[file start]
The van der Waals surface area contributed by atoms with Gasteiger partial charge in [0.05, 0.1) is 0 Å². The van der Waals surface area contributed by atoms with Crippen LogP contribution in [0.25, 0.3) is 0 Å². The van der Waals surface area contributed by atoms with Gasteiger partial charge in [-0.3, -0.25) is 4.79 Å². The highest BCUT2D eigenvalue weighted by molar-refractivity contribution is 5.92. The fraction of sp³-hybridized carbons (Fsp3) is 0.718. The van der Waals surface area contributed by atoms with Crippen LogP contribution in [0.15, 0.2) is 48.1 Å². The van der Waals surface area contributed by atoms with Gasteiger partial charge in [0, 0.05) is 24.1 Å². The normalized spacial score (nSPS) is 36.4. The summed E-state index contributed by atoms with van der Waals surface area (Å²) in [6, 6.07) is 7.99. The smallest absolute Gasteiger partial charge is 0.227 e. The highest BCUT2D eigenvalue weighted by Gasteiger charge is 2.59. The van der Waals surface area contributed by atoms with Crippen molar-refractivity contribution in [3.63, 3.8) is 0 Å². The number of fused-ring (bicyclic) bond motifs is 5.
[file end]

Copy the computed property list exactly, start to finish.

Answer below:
The van der Waals surface area contributed by atoms with Gasteiger partial charge in [0.05, 0.1) is 0 Å². The van der Waals surface area contributed by atoms with Crippen LogP contribution in [0.25, 0.3) is 0 Å². The van der Waals surface area contributed by atoms with Gasteiger partial charge in [-0.3, -0.25) is 4.79 Å². The highest BCUT2D eigenvalue weighted by molar-refractivity contribution is 5.92. The fraction of sp³-hybridized carbons (Fsp3) is 0.718. The van der Waals surface area contributed by atoms with Crippen LogP contribution in [0.15, 0.2) is 48.1 Å². The van der Waals surface area contributed by atoms with Gasteiger partial charge in [0, 0.05) is 24.1 Å². The normalized spacial score (nSPS) is 36.4. The summed E-state index contributed by atoms with van der Waals surface area (Å²) in [6, 6.07) is 7.99. The smallest absolute Gasteiger partial charge is 0.227 e. The highest BCUT2D eigenvalue weighted by Gasteiger charge is 2.59. The van der Waals surface area contributed by atoms with Crippen molar-refractivity contribution in [3.63, 3.8) is 0 Å². The number of fused-ring (bicyclic) bond motifs is 5.